There are seven sacraments in the Catholic Church grouped into three categories – the Sacraments of Initiation, the Sacraments of Healing, and the Sacraments of Service. This page provides information on sacramental preparation. Beyond preparation for the sacraments, it is vital that Catholics live a sacramental life and seek to better understand their faith. As a result, the resources on this page are beneficial both for those learning about the sacraments for the first time, as well as to be able to have a deeper understanding.

Many of the resources are from Formed.org, to which our parish has a subscription allowing parishioners with free access to the content. Multiple resources cover the same or similar topics; explore to find which resources are a good fit to your stage in life and learning preferences. Aside from the sampling of resources highlighted, there are many other valuable resources available, so you are encouraged to explore the site.

The following Diocese of Baker documents provide additional context for the sacraments: Pastoral Guidelines and the Catechetical Guidelines and Norms for Sacramental Preparation.

Sacraments of Initiation

The sacraments of initiation provide a foundation for the “vocation to holiness and to the mission of evangelizing the world” that all of Christ’s disciples have (CCC 1533).

We follow the Baker Diocese Pastoral Implementation for Sacraments of Initiation. Children prepare for the sacraments through religious education, youth group, and preparation programs, while adults participate in the Rite of Christian Initiation for Adults (RCIA). The specific plan for preparation is determined on a range of factors, which is outlined in the pastoral guidelines for the diocese and includes whether or not the person is baptized, catechized, and has use of reason.

Parents and godparents play vital roles in the process of initiation into the faith. Parents are the first and primary educators for their children (i.e. CCC 2223, CCC 2224 and CCC 2226). Committing to be a godparent is agreeing to nurture the faith development long-term. Godparents need to be at least 16 years old, Confirmed, and in good standing with the church (see additional details on page 5).

Baptism

“Holy Baptism is the basis of the whole Christian life, the gateway to life in the Spirit […], and the door which gives access to the other sacraments. Through Baptism we are freed from sin and reborn as sons of God; we become members of Christ, are incorporated into the Church and made sharers in her mission” (CCC 1213).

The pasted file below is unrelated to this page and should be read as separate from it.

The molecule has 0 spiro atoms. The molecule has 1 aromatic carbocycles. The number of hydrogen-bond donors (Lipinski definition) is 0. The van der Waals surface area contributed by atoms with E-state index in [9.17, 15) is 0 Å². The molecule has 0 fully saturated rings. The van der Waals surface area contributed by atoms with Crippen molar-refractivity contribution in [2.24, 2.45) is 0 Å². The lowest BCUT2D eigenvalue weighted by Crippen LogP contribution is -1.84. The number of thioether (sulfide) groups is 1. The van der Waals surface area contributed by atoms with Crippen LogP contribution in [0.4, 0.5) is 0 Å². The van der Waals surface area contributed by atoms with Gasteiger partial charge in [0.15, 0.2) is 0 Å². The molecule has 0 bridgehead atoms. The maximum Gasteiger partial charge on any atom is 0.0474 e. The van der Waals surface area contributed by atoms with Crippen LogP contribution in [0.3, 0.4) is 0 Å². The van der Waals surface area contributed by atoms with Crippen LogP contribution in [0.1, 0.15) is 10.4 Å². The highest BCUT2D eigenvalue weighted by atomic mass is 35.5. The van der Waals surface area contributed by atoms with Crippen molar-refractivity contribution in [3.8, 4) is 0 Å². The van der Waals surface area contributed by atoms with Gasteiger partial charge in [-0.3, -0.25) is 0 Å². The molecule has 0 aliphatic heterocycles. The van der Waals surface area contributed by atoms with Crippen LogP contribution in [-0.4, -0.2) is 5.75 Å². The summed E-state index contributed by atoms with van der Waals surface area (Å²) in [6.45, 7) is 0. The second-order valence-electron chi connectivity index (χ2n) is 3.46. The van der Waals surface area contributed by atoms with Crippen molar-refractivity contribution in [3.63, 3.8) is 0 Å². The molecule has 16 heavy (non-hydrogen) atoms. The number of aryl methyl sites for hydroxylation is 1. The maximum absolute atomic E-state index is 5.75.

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Reborn is a comprehensive program from the Augustine Institute focusing on Baptism. The three sessions explore: 1) a deep understanding of Baptism in the context of Salvation History with links to the Old and New Testaments, as well as Sacred Tradition; 2) a step-by-step explanation of the Rite of Baptism, providing the deeper significance behind each prayer and action in the process; and 3) an explanation of how parents and godparents can live out their vital roles. In addition, there are bonus sessions focusing on Catholic parenting, the role of Godparents, and a training for Catechists. Also available in Spanish: Renacer.

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A supplemental resource on Baptism is session 1 in part 2 of Symbolon (also from the Augustine Institute). The session provides an overview of all Catholic Sacraments followed by further explanation of Baptism and Confirmation. Also available in SpanishYDisciple: Living the Creed Session 1 is the same Symbolon session repurposed for a teen audience. Another resource from Augustine Institute and geared toward teens is YDisciple: Sacraments. Session 2 answers many common questions about Baptism.

Confirmation

“The sacrament of Confirmation is necessary for the completion of baptismal grace” (CCC 1285). Linking back to Pentecost, through Confirmation, candidates receive an “outpouring of the Holy Spirit” (CCC 1302). Confirmation “roots us more deeply in the divine filiation, […]; unites us more firmly to Christ; increases the gifts of the Holy Spirit in us; renders our bond with the Church more perfect; [and] gives us a special strength of the Holy Spirit to spread and defend the faith by word and action as true witnesses of Christ, to confess the name of Christ boldly, and never to be ashamed of the Cross” (CCC 1303).

Aside from Confirmation as part of the RCIA process, we have a program that prepares youth for Confirmation on a 2-year cycle. We encourage youth who have been engaged in faith formation through the religious education program to prepare for Confirmation as close to 6th grade as possible.

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Symbolon Part 2: Session 1 discusses Confirmation alongside Baptism, as it is a natural extension of the graces received at Baptism. YDisciple: Living the Creed Session 1 is the same Symbolon session repurposed for a teen audience.

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Also for youth, YDisciple: Confirmation is an informative resource with 5 sessions addressing: the power of the Holy Spirit, the Holy Spirit in Scripture, the link between the Holy Spirit and the mission of the Church, the gifts and fruits of the Holy Spirit and the rite of Confirmation.

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Dynamic Catholic also offers a free Confirmation preparation program geared toward teens, Decision Point. It is a 12-session program with topics such as: prayer, sacraments relationships, mission, and holiness. The intent of the program is to provide a solid foundation for young Catholics to make applications to their daily lives long-term. Though it was created with youth in mind, adults can also benefit from the program.

Eucharist

Jesus instituted at the Eucharist at the Last Supper, and it is “the source and summit of the Christian life. The other sacraments are […] bound up with the Eucharist and are oriented to it. For in the blessed Eucharist is contained the whole spiritual good of the Church” (CCC 1324). As Catholics we believe in the true presence in the Eucharist – that it truly is the Body and Blood of Christ.